House prices continue to fall; mortgaged owners set for interest hit

Photo: ODT files
Photo: ODT files
House prices continue to trend down as the cost of ownership escalates in line with rising interest rates.

CoreLogic's House Price Index (HPI), which is a national measure of housing prices, fell another 0.8 percent in May over April, with a quarterly fall of 0.9 percent.

CoreLogic head of research Nick Goodall said it was the biggest three-month drop since the end of 2010, when the market was still recovering from the 2008 global financial crisis (GFC).

"For the main centres, the persistent declines in both Wellington and Dunedin housing values have seen the annual growth rate plummet to single figures, while Hamilton is hanging on to double-digit growth at 10 percent," Goodall said.

"For Wellington, this has been a dramatic reduction from the heights of 36.1 percent growth in the year to October 2021."

He said Christchurch was the only main centre experiencing real growth.

Outside the main cities, a few areas were showing sporadic growth, including Gisborne and Queenstown.

Opportunistic cashed-up or equity-rich buyers were still active in those markets, but the outlook was less bright for mortgaged homeowners.

The rising interest costs were expected to hit nearly half of mortgaged homeowners: 48 percent of mortgages would need to be refinanced over the year ending in March.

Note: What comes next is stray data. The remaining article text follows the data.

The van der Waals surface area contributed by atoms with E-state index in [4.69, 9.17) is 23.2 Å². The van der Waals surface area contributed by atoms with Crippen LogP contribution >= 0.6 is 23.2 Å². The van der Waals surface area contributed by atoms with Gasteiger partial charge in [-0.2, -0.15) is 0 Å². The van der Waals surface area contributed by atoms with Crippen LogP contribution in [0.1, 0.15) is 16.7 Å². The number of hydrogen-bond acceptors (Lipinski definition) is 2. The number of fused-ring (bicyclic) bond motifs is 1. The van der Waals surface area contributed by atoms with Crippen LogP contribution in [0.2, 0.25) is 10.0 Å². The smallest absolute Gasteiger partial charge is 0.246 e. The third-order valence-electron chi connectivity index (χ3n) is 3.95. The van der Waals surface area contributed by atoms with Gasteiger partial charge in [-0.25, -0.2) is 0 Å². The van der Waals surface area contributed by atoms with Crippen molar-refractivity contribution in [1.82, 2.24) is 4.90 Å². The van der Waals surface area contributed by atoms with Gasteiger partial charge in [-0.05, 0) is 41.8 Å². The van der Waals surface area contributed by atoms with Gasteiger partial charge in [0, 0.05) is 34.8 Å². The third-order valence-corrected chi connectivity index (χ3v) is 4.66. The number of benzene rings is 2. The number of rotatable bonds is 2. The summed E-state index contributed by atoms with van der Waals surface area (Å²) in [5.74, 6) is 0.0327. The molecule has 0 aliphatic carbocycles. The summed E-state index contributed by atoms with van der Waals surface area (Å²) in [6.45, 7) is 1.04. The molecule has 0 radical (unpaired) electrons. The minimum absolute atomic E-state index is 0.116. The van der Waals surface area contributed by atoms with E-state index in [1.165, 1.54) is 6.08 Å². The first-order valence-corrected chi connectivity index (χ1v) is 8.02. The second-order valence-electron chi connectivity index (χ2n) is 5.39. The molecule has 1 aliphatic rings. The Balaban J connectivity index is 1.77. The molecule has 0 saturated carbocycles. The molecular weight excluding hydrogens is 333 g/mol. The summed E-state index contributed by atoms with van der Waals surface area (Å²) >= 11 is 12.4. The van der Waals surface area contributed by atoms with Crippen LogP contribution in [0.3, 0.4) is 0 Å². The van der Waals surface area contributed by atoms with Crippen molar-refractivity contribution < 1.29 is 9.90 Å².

"The published forecast for the OCR (official cash rate) now has a peak of 4 percent in the middle of 2023, so little more than a year away," Goodall said.

"Only three months ago the forecast peak rate was 3.5 percent at the end of 2023."

He said the rapid rise in interest costs could leave some homeowners refinancing above the serviceability rate they were tested at.

The CoreLogic Quarterly HPI forecast the largest quarterly fall occurring in the third quarter of the year, with a drop of 2.7 percent.

But further falls were forecast to take the annual rate of change down 8.1 percent by the end of 2022, with a forecast fall of 11.8 percent by the end of March 2023.

"If this scenario were to play out, it would 'only' take nationwide values back to the same level as at the middle of 2021, limiting the number of recent entrants who could be exposed and in negative equity," Goodall said, adding it would likely take some time for prices to recover.

"Through the last major downturn (Oct 2007-Mar 2009) values fell 9.9 percent, but it did take a total of five years for values to recover back to the previous peak, so expectations of a return to an upward trajectory should be tempered."

He said the downturn would likely hit the pocket of real estate agents.

"Not only will agents be budgeting for less income, there's also a broad range of industries and professions intertwined with the real estate industry and the transactions within," Goodall said.

"For example, registered valuers will likely see reduced work, fewer transactions will hit the banks' bottom lines as new lending activity reduces, moving companies may have less big moves to do, insurance companies could see fewer new enquiries and even telecommunications and utility companies could see less demand with fewer new households being created.

"The impact of reduced real estate transactions (let alone reduced values) on the broader economy should not be underestimated, and many businesses should consider budget scenarios with up to a 20 percent reduction on activity compared to 2021."

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